Job changes are stressful for new hires, but they’re not simple for HR either. And sometimes during the whirlwind of paperwork, supplies to order, and concern for the happiness of your new employee, we forget to do the little things that make a HUGE difference. To help you help employees fall in love with your organization, we’ve teamed up with HR specialists and put together an agenda of items not to overlook during onboarding during four periods of time: Before the first day, first day, the first week, and the first month to six months.
There’s a reason people make countdowns until vacations or holidays. It’s because those events are exciting! Hopefully, your new hires are thrilled about their new position at your organization. To help them countdown the days, start the new employee onboarding checklist before they start working.
Send a gift.
Mikaela Kiner, executive coach and CEO of uniquelyHR, suggests starting the new employee onboarding schedule as soon as new hires sign the offer letter: “Once your candidate accepts, send a welcome card or gift, even if it’s something small. In the past, Starbucks was known to send coffee and a CD, and Amazon sent “book bombs”—hand-picked books that the candidate was sure to enjoy.”
A small gift or note helps you build your employer brand. New hires are still developing their expectations of your organization, and letting them know you’re thinking about them helps them anticipate great things in their employment future. This confirms to them that they made the right choice by picking your company.
Get the paperwork signed.
You can also build your employer brand by showing new hires your organization is, well, organized. Cara Silletto, the founder of consulting firm Crescendo Strategies, says, “Have them do the HR paperwork before they arrive, so you can focus on introducing new hires to key leaders, the culture of the organization, the building itself, and their new team.”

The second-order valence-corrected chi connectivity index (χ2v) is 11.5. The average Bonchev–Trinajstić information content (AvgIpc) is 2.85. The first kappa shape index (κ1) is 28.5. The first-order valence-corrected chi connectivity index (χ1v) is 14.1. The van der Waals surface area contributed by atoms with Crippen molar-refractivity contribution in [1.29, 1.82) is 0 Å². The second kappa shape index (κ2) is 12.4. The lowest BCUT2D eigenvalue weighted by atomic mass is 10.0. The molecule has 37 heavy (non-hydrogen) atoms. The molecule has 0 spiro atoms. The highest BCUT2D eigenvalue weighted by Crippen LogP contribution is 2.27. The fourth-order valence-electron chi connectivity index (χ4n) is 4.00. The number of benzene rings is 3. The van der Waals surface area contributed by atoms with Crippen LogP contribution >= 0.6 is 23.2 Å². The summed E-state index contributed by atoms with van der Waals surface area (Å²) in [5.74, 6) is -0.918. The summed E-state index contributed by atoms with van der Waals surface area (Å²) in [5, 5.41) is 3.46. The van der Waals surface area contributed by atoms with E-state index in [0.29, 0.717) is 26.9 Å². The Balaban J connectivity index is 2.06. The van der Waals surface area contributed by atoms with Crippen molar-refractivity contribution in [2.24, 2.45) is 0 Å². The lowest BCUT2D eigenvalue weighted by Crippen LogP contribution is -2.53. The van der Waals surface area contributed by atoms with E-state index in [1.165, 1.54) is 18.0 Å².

Tools like electronic signatures enable you to get all the paperwork taken care of before your new employees get to work. And this will help you focus on more important things on day one.
It’s the day they’ve been waiting for: the first day of their new, exciting job. Now it’s on you to make it all they hoped it would be. (Don’t panic! You’ve got this.) Here are a few things you should be sure to do on day one:
Set up a welcoming workspace.
Picture this: a vacant desk covered with dust and a mountain of new-hire paperwork. Does that look welcoming? Of course not. Instead, make your new hire’s workspace comfortable.
Urbanbound’s CEO and co-founder, Michael Krasman, says, “Our new hires are met with a card from our leadership team, a water bottle, a t-shirt, and box of chocolates. It doesn’t have to be anything extravagant, but a small gift can go a long way toward helping new employees feel welcome.”
Even if you don’t have the budget for a welcome package complete with gifts, you can certainly put together a card and a package of office supplies they’ll need anyway. And at the very least, you should have your new hire’s desk set up.
“Have the workspace ready and tidy. Include basic office supplies, a copy of your employee handbook, and log-in instructions,” suggests Kiner.
The rest of their first day will go much more smoothly if new hires have a comfortable, set-up space to do be in. Whether you go the extra mile and provide little gifts or simply make sure everything is plugged in, clean, and working, creating a welcoming workspace is vital on the first day.
Often, the only people your new hire knows at the company are the recruiters and/or hiring managers. And those may not be the people he or she will be working with on a day-to-day basis. Starting the day off with some introductions will help him or her feel like a member of the team.
Kiner suggests using a welcome email with “a few lines written by her about who she is and what she likes to do. This will speed up the process of everyone getting to know each other.” Self-onboarding software will gather all the information you need for a Welcome Email and send it out to any group or the entire organization. Just knowing simple things like hometowns or favorite vacation spot can help employees break the ice more quickly.